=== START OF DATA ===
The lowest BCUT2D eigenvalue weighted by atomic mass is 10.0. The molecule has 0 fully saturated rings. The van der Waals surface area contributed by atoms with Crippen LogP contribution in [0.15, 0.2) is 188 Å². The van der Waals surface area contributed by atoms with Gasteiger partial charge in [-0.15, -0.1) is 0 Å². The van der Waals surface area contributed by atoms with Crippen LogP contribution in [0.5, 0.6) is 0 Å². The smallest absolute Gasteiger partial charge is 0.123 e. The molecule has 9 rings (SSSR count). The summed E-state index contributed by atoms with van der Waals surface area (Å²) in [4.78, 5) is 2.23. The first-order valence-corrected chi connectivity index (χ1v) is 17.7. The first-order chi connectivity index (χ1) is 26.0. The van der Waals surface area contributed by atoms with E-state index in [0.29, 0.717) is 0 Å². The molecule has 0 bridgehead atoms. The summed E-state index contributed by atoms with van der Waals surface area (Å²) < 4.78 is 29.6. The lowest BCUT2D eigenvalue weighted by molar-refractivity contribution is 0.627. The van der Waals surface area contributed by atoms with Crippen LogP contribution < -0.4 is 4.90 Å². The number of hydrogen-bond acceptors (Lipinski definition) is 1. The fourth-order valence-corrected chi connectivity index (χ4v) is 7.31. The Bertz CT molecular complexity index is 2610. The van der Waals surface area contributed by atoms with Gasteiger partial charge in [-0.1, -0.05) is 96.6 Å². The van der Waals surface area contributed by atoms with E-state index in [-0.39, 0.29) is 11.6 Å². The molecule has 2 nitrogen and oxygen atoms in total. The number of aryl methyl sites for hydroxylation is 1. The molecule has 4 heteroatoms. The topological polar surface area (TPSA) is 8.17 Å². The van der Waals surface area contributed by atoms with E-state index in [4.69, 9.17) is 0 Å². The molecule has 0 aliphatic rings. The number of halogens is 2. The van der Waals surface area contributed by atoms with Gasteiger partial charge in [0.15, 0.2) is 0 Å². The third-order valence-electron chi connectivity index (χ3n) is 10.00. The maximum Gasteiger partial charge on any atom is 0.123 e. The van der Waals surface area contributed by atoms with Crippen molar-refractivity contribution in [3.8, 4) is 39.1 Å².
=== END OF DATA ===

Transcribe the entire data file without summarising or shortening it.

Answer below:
The lowest BCUT2D eigenvalue weighted by atomic mass is 10.0. The molecule has 0 fully saturated rings. The van der Waals surface area contributed by atoms with Crippen LogP contribution in [0.15, 0.2) is 188 Å². The van der Waals surface area contributed by atoms with Gasteiger partial charge in [-0.15, -0.1) is 0 Å². The van der Waals surface area contributed by atoms with Crippen LogP contribution in [0.5, 0.6) is 0 Å². The smallest absolute Gasteiger partial charge is 0.123 e. The molecule has 9 rings (SSSR count). The summed E-state index contributed by atoms with van der Waals surface area (Å²) in [4.78, 5) is 2.23. The first-order valence-corrected chi connectivity index (χ1v) is 17.7. The first-order chi connectivity index (χ1) is 26.0. The van der Waals surface area contributed by atoms with E-state index in [0.29, 0.717) is 0 Å². The molecule has 0 bridgehead atoms. The summed E-state index contributed by atoms with van der Waals surface area (Å²) < 4.78 is 29.6. The lowest BCUT2D eigenvalue weighted by molar-refractivity contribution is 0.627. The van der Waals surface area contributed by atoms with Crippen LogP contribution < -0.4 is 4.90 Å². The number of hydrogen-bond acceptors (Lipinski definition) is 1. The fourth-order valence-corrected chi connectivity index (χ4v) is 7.31. The Bertz CT molecular complexity index is 2610. The van der Waals surface area contributed by atoms with Gasteiger partial charge in [-0.1, -0.05) is 96.6 Å². The van der Waals surface area contributed by atoms with E-state index in [-0.39, 0.29) is 11.6 Å². The molecule has 2 nitrogen and oxygen atoms in total. The number of aryl methyl sites for hydroxylation is 1. The molecule has 4 heteroatoms. The topological polar surface area (TPSA) is 8.17 Å². The van der Waals surface area contributed by atoms with E-state index in [4.69, 9.17) is 0 Å². The molecule has 0 aliphatic rings. The number of halogens is 2. The van der Waals surface area contributed by atoms with Gasteiger partial charge in [0.15, 0.2) is 0 Å². The third-order valence-electron chi connectivity index (χ3n) is 10.00. The maximum Gasteiger partial charge on any atom is 0.123 e. The van der Waals surface area contributed by atoms with Crippen molar-refractivity contribution in [3.8, 4) is 39.1 Å².